Wow! It’s the 4th week of Advent. As we move towards Christmas, we are invited to read, pray, reflect, and act (continuing the thread from earlier). These four steps can help us during Advent as well as anytime we need to tuneup our spiritual life.

To reflect or to be reflective means to think quietly and calmly. Sometimes this is understood as a mode of being, a kind of disposition. However, we can also be more deliberative in reflecting especially when we are reflecting with a view towards discerning God’s activity in our lives and making a choice about how we want to be in the world. A particular way of doing this is “theological reflection.”

Theological reflection is an intentional choice to engage seriously with a particular idea or issue using a variety of approaches that begin with one’s experience and integrates it with scripture, the wisdom of the church, an awareness of the community and world we live in, and the stories of our lives. It is a kind of discernment that enlightens and gives meaning to how we live and approach events, challenges, ideas, topics, etc. in our life. The aim is not dogmatic statements but conversion, that is, transformation of heart.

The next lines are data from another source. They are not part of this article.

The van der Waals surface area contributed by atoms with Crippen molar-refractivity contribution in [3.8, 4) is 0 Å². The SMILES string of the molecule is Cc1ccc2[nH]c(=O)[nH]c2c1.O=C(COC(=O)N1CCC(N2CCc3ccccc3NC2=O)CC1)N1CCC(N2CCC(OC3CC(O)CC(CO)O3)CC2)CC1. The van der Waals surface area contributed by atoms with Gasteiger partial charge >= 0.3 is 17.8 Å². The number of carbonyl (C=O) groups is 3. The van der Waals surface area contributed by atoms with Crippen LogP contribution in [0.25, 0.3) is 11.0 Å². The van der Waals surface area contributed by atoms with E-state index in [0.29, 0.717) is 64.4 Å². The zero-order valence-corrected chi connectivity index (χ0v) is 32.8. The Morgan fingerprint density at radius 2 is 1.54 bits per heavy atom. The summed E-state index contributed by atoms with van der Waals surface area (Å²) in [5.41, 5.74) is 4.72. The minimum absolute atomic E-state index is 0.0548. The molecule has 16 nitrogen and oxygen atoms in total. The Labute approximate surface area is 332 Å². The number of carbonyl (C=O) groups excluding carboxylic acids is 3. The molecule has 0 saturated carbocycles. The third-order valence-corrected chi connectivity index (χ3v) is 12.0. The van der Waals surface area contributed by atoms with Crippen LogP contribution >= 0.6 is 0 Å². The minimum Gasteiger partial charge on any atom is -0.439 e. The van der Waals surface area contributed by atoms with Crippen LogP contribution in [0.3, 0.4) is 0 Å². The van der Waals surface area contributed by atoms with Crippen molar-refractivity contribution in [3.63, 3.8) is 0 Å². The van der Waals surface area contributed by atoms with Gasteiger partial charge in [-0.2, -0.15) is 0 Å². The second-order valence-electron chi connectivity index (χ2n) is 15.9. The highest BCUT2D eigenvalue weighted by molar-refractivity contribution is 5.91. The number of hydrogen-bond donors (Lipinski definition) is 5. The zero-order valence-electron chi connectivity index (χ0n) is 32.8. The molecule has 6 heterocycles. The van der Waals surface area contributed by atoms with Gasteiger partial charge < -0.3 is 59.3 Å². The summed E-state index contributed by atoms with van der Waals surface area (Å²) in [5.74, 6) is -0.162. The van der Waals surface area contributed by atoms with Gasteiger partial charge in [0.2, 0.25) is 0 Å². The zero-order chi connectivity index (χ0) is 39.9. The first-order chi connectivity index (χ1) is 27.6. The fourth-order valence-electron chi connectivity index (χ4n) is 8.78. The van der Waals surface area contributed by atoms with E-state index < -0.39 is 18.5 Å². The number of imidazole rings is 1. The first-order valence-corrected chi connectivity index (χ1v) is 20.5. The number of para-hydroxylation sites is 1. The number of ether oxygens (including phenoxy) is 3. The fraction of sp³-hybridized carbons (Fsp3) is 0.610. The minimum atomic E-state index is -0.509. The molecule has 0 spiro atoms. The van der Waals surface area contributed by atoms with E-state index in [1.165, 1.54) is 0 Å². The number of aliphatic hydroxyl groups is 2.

Here is an example of steps that one might take in theological reflection, keeping in mind that prayer is a given throughout this process:

  1. Name the experience: chose the event, challenge, idea or topic
  2. Explore the experience: find another layer to the event by looking at how you felt about the event, what was startling or surprising, how other people are involved
  3. Dig deeper: expand your thinking by considering what values are at stake, emerging, in conflict, etc.
  4. Make faith connections: discover how God at work in this event by asking yourself how God is present in the event for yourself and others, what scripture passages or church custom or faith story comes to mind, etc.
  5. Articulate your learnings: what questions still linger, what did you discover about yourself and God and others, what has changed, what will you do going forward, etc.

(based on Reflecting with God: Connecting Faith and Daily Life in Small Groups by Abigail Johnson)

What other tips do you have for engaging in theological reflection? What works or not so much?